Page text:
Jackson, who calls himself a “praying man,” says he experiences a lot of blessings nowadays.   He is quite eager to tell his story, not only to speak highly of his doctor, but to encourage others to live in a way so that they might not have to face what he did.  “I’m very grateful to still be around.  I don’t have to still be around.   A lot of people who had the same cancer who are no longer with us,” he notes. 

“I really lived.  But I’d like for the next person after me to check himself or herself to slow down on alcohol and doing things that might seem ‘fun’ but in the long term may not be.   People should put a check on themselves, because the consequences can be significant.  I know I can save someone who’s going through what I did a lot of grief.”

According to the statistics on laryngeal cancer, Jackson’s advice could be of real help, Pytynia says.  “The groups at highest risk for laryngeal cancer are African-American men, 55 and older, who smoke and drink.  Mr. Jackson is in all those categories, so when he advises people like him to shy away from tobacco and alcohol, it can really make a difference,” Pytynia added.

And even as a survivor, not all is perfect.  Jackson was too weak to return to work, though his pension and disability benefits help support him today.   And though a TEP helps him speak, breathing through the neck has its own challenges.   For example, cold days usually find him staying inside.  “The cold weather has a lot to do with your lungs,” he notes.   “I no longer have the filters to keep the air out.  All the oxygen you take in changes the temperature; it goes in your body and is ice cold.   When my nose runs, I can’t sniff, so it’s very challenging.”   And Jackson, a diabetic, says he simply doesn’t have the energy or endurance for heavy exercise.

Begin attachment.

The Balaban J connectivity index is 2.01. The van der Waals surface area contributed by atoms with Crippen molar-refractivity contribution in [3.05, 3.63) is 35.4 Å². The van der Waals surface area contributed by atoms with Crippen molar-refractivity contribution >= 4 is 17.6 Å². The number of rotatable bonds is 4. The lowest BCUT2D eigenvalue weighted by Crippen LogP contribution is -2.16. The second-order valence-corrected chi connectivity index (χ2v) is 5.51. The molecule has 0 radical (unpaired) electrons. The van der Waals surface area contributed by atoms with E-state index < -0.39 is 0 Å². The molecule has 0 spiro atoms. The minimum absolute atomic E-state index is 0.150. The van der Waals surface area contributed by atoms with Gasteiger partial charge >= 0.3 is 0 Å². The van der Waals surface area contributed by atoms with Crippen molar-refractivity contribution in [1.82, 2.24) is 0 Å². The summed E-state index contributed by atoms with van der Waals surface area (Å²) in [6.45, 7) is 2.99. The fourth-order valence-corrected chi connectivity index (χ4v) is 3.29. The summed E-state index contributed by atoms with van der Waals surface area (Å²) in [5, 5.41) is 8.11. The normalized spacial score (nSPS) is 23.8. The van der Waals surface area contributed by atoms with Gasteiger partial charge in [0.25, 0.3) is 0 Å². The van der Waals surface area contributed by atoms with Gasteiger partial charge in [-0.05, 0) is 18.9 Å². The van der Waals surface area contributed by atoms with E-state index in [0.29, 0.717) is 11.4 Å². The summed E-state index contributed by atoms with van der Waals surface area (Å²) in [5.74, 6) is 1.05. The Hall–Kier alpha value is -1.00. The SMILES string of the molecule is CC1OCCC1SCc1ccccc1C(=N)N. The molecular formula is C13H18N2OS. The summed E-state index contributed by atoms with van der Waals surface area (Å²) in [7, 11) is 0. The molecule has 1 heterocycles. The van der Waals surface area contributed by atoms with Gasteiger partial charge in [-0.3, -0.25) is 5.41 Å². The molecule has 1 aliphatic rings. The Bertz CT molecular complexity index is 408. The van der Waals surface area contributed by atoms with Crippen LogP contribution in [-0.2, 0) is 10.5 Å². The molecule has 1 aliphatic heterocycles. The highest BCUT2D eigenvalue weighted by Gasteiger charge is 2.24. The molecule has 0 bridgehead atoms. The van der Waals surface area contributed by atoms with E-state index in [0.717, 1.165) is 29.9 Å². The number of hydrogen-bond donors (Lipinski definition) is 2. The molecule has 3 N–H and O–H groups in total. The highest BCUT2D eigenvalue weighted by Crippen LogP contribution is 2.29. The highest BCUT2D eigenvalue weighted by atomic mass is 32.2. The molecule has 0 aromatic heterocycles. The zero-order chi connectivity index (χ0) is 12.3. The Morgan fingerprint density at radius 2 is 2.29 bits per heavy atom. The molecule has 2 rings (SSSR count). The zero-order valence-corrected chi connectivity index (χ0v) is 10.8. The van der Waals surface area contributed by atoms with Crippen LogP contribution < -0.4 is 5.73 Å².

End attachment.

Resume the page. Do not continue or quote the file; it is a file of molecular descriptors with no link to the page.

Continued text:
Eating sometimes can be difficult, too, he adds.   Some thick, sticky foods like peanut butter are hard to digest, for example.    He says he needs to chew food a lot longer and finer.   “Sometimes food gets stuck near the valve, so I need a drink of water to clean everything out,” he notes.    And of course he doesn’t smoke or drink anymore. 

Even with the challenges associated with being a cancer survivor, Jackson’s experience with Pytynia and his chance at a longer life stand out above all.  “What it all means is another day on earth.  Every day is a brand new frontier.  I don’t have any complaints,” Jackson says.